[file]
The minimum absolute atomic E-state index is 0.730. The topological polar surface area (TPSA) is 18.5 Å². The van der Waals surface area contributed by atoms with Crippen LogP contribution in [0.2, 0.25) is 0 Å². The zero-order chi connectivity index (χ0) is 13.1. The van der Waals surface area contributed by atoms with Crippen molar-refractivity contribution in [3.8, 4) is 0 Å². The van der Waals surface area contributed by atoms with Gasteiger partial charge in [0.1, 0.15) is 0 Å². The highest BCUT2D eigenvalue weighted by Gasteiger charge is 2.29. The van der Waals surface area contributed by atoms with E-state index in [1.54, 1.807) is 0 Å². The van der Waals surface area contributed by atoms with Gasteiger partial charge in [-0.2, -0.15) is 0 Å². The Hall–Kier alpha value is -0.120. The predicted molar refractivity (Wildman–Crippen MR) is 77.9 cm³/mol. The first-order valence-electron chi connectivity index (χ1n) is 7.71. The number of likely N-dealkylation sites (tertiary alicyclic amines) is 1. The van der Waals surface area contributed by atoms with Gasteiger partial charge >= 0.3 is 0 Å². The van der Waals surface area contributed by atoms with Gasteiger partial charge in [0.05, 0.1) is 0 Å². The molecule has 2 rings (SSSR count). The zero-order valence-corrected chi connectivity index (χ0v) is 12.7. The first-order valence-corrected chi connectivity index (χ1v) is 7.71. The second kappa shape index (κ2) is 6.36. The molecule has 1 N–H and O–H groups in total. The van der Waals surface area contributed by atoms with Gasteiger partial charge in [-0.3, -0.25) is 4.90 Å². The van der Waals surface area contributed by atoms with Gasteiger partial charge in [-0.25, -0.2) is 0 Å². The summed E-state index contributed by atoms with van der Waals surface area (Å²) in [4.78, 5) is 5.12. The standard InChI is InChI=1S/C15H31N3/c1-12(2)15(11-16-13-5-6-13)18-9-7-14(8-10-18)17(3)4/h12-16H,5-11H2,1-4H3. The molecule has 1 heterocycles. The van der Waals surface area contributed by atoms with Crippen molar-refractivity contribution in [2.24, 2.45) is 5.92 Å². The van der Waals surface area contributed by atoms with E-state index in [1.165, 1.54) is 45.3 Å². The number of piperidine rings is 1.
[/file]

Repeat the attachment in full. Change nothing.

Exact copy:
The minimum absolute atomic E-state index is 0.730. The topological polar surface area (TPSA) is 18.5 Å². The van der Waals surface area contributed by atoms with Crippen LogP contribution in [0.2, 0.25) is 0 Å². The zero-order chi connectivity index (χ0) is 13.1. The van der Waals surface area contributed by atoms with Crippen molar-refractivity contribution in [3.8, 4) is 0 Å². The van der Waals surface area contributed by atoms with Gasteiger partial charge in [0.1, 0.15) is 0 Å². The highest BCUT2D eigenvalue weighted by Gasteiger charge is 2.29. The van der Waals surface area contributed by atoms with E-state index in [1.54, 1.807) is 0 Å². The van der Waals surface area contributed by atoms with Gasteiger partial charge in [-0.2, -0.15) is 0 Å². The Hall–Kier alpha value is -0.120. The predicted molar refractivity (Wildman–Crippen MR) is 77.9 cm³/mol. The first-order valence-electron chi connectivity index (χ1n) is 7.71. The number of likely N-dealkylation sites (tertiary alicyclic amines) is 1. The van der Waals surface area contributed by atoms with Gasteiger partial charge >= 0.3 is 0 Å². The van der Waals surface area contributed by atoms with Gasteiger partial charge in [0.05, 0.1) is 0 Å². The molecule has 2 rings (SSSR count). The zero-order valence-corrected chi connectivity index (χ0v) is 12.7. The first-order valence-corrected chi connectivity index (χ1v) is 7.71. The second kappa shape index (κ2) is 6.36. The molecule has 1 N–H and O–H groups in total. The van der Waals surface area contributed by atoms with Gasteiger partial charge in [-0.3, -0.25) is 4.90 Å². The van der Waals surface area contributed by atoms with Gasteiger partial charge in [-0.25, -0.2) is 0 Å². The summed E-state index contributed by atoms with van der Waals surface area (Å²) in [4.78, 5) is 5.12. The standard InChI is InChI=1S/C15H31N3/c1-12(2)15(11-16-13-5-6-13)18-9-7-14(8-10-18)17(3)4/h12-16H,5-11H2,1-4H3. The molecule has 1 heterocycles. The van der Waals surface area contributed by atoms with Crippen molar-refractivity contribution in [2.24, 2.45) is 5.92 Å². The van der Waals surface area contributed by atoms with E-state index in [1.165, 1.54) is 45.3 Å². The number of piperidine rings is 1.